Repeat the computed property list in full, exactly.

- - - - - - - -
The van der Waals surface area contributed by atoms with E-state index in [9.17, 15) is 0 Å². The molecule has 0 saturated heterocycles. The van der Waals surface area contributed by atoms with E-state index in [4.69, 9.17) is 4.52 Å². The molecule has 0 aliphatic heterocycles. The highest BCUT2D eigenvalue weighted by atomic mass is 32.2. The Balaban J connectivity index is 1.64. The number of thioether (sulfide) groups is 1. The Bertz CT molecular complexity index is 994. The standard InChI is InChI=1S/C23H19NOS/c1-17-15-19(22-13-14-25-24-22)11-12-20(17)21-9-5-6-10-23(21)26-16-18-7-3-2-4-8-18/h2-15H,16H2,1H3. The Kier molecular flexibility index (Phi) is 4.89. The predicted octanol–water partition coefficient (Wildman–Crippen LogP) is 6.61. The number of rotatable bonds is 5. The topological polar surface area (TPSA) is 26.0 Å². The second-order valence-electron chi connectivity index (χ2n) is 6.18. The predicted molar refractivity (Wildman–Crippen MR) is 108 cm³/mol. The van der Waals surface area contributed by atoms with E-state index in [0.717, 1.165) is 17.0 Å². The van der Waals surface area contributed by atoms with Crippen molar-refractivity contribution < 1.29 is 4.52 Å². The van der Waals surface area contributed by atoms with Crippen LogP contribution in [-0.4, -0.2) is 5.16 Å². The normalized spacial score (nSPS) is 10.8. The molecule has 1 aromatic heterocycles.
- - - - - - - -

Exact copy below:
The van der Waals surface area contributed by atoms with E-state index in [9.17, 15) is 0 Å². The molecule has 0 saturated heterocycles. The van der Waals surface area contributed by atoms with E-state index in [4.69, 9.17) is 4.52 Å². The molecule has 0 aliphatic heterocycles. The highest BCUT2D eigenvalue weighted by atomic mass is 32.2. The Balaban J connectivity index is 1.64. The number of thioether (sulfide) groups is 1. The Bertz CT molecular complexity index is 994. The standard InChI is InChI=1S/C23H19NOS/c1-17-15-19(22-13-14-25-24-22)11-12-20(17)21-9-5-6-10-23(21)26-16-18-7-3-2-4-8-18/h2-15H,16H2,1H3. The Kier molecular flexibility index (Phi) is 4.89. The predicted octanol–water partition coefficient (Wildman–Crippen LogP) is 6.61. The number of rotatable bonds is 5. The topological polar surface area (TPSA) is 26.0 Å². The second-order valence-electron chi connectivity index (χ2n) is 6.18. The predicted molar refractivity (Wildman–Crippen MR) is 108 cm³/mol. The van der Waals surface area contributed by atoms with E-state index in [0.717, 1.165) is 17.0 Å². The van der Waals surface area contributed by atoms with Crippen molar-refractivity contribution < 1.29 is 4.52 Å². The van der Waals surface area contributed by atoms with Crippen LogP contribution in [-0.4, -0.2) is 5.16 Å². The normalized spacial score (nSPS) is 10.8. The molecule has 1 aromatic heterocycles.